PEOPLE are facing a 3.99 per cent rise to their tax bills as council chiefs face ‘massive financial challenges’ to balance their books.

The town hall says the rise is necessary to plug a £12m deficit from its 2019/20 budget – a figure that will rise to £41m by 2022.

Labour leader Andrew Western said making the savings would be ‘no easy task’ as the authority faced continued pressure around adult social care and children’s services.

He added: “The Prime Minister talks about the end of austerity but she conveniently seems to forget that councils still have to deal with massive financial challenges over the next few years

“We have had to find savings of £12m for the coming financial year and for the two years after that we will need to save an additional £29m.

“Nevertheless, we have worked hard to produce a budget that protects front line services and some of the most vulnerable people while providing value for money for residents.”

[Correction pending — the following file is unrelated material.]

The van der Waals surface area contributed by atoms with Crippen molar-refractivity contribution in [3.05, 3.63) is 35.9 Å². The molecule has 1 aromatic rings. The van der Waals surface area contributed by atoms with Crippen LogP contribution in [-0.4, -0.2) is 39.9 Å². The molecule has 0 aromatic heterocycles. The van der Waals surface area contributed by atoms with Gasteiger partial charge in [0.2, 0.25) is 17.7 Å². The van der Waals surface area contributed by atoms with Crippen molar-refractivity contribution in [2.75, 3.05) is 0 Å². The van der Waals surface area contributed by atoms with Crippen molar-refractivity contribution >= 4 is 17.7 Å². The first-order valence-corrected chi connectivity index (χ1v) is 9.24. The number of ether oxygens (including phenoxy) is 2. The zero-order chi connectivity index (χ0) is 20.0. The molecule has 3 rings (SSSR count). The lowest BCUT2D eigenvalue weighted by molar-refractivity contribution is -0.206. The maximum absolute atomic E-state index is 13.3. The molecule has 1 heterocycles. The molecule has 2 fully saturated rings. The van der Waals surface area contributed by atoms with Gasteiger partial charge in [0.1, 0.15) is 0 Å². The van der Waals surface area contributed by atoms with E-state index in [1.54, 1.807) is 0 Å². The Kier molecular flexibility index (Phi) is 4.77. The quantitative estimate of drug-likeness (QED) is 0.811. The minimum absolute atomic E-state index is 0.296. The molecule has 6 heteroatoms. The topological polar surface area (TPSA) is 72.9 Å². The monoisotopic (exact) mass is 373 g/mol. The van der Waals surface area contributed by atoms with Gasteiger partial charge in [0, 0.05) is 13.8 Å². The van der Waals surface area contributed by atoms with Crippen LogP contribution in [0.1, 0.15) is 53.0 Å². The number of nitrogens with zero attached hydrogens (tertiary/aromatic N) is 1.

The tax rise would see bills for Band D properties rise by £46.

Further attempts to balance the books include ‘new income proposals’ of £3.13m by reviewing car parking charges and environmental health services.

However, an additional £2.85m will also be cut from various – already overstretched – services including £371,000 by reducing the use of children’s homes.

Opposition boss Sean Anstee accused Labour of ‘having little idea’ about how to meet budget gaps.

He told a meeting of the council’s executive: “This should concern residents as the proposals contain the maximum council tax rise, a 150 per cent increase in car parking charges while not removing the green waste charge despite an ‘aspiration’ to do so.  

“Residents have been sold a pup and will face the consequences of a Labour administration who are on course to overspend the council’s budget already this year.”